At least 55 killed by typhoons in Philippines

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The Independent Online

Rescuers scrambled today to deliver food and water to hundreds of villagers stuck on rooftops for days because of flooding in the northern Philippines, where back-to-back typhoons have left at least 55 people dead.

Typhoon Nalgae slammed ashore in north-eastern Isabela province yesterday, then barrelled across the main island of Luzon's mountainous north and agricultural plains, which were still sodden from fierce rain and winds unleashed by anither storm just days earlier.

Nalgae left at least three people dead yesterday. Typhoon Nesat killed 52 others and left 30 missing in the same region before blowing out Friday.

Nalgae was whirling over the South China Sea and heading toward southern China today 230 miles from the Philippines' north-east coast, with sustained winds of 75mph and gusts of 93mph, according to the Philippine government weather agency.

China's National Meteorological Center urged people in areas expected to be lashed by rainstorms in the next three days, including on southern most Hainan island and in eastern Taiwan, to stay indoors and cancel large assemblies, China's official Xinhua News Agency said.

Nalgae roared through parts of Luzon that had been saturated by Typhoon Nesat, which trapped thousands on rooftops and sent huge waves that breached a seawall in Manila Bay. Nesat then pummelled southern China and was downgraded to a tropical storm just before churning into northern Vietnam on Friday, where 20,000 people were evacuated.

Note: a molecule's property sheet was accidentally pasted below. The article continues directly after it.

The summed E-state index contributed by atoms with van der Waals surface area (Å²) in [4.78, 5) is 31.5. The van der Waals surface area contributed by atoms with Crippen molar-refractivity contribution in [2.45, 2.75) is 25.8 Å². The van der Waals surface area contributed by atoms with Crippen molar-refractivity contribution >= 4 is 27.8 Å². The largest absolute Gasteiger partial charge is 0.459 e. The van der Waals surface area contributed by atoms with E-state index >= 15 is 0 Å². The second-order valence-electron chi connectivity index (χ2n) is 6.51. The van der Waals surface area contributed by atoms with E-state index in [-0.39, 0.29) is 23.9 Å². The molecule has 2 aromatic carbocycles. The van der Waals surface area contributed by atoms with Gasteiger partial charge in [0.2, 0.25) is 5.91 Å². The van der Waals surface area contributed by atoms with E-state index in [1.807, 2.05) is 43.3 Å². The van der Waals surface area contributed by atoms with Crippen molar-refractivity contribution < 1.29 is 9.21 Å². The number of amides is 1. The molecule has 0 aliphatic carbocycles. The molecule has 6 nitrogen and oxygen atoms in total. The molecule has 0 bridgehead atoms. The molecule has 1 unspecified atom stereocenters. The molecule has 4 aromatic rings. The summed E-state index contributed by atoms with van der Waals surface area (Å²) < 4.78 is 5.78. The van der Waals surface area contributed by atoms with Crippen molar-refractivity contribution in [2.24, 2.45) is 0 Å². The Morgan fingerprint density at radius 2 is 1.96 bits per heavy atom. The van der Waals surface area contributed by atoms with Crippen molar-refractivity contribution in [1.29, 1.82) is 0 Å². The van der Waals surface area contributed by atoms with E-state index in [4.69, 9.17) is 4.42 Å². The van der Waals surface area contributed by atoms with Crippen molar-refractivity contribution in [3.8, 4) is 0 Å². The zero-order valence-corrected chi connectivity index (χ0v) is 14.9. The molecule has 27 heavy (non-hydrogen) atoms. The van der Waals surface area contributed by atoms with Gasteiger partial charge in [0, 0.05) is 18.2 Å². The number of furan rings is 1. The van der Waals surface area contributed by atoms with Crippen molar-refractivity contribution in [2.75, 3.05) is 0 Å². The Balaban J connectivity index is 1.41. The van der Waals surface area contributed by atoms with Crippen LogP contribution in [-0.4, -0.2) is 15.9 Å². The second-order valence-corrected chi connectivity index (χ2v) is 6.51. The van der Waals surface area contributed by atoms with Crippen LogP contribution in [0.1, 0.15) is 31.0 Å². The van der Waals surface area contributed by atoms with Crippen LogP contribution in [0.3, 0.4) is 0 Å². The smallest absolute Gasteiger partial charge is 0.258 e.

Seven towns north of Manila were still flooded today, including Calumpit in rice-growing Bulacan province, where hundreds of residents remained trapped on rooftops in four villages for the fourth day, many desperately waving for help. Rescuers aboard rubber boats could not reach them because of narrow alleys. Two air force helicopters were ordered deployed to drop water and food packs to the marooned villagers, officials said.

Calumpit Mayor James de Jesus pleaded for more help from the national government and the air force.

"The ones waving for help are the ones who need to be rescued first because they have elderly people and children with them," de Jesus told ABS-CBN TV network.

"We can't rescue everybody because there are so many of them. It's impossible."

Benito Ramos, who heads the Office of Civil Defence, said that floodwater was receding in many areas. But she cautioned that freshly dumped rains by Nalgae may flow down from the mountainous north to the central Luzon provinces of Bulacan and Pampanga, which act like a catch basin, especially during high tide in nearby Manila Bay. Some officials said water released from nearby dams had exacerbated the floods.

Ramos criticised those villagers who refused to leave their flooded homes despite orders to evacuate.

During a nationally televised meeting with disaster response agencies, President Benigno Aquino III ordered authorities to study how villagers and fishermen can be forced to follow storm warnings to prevent casualties in the future.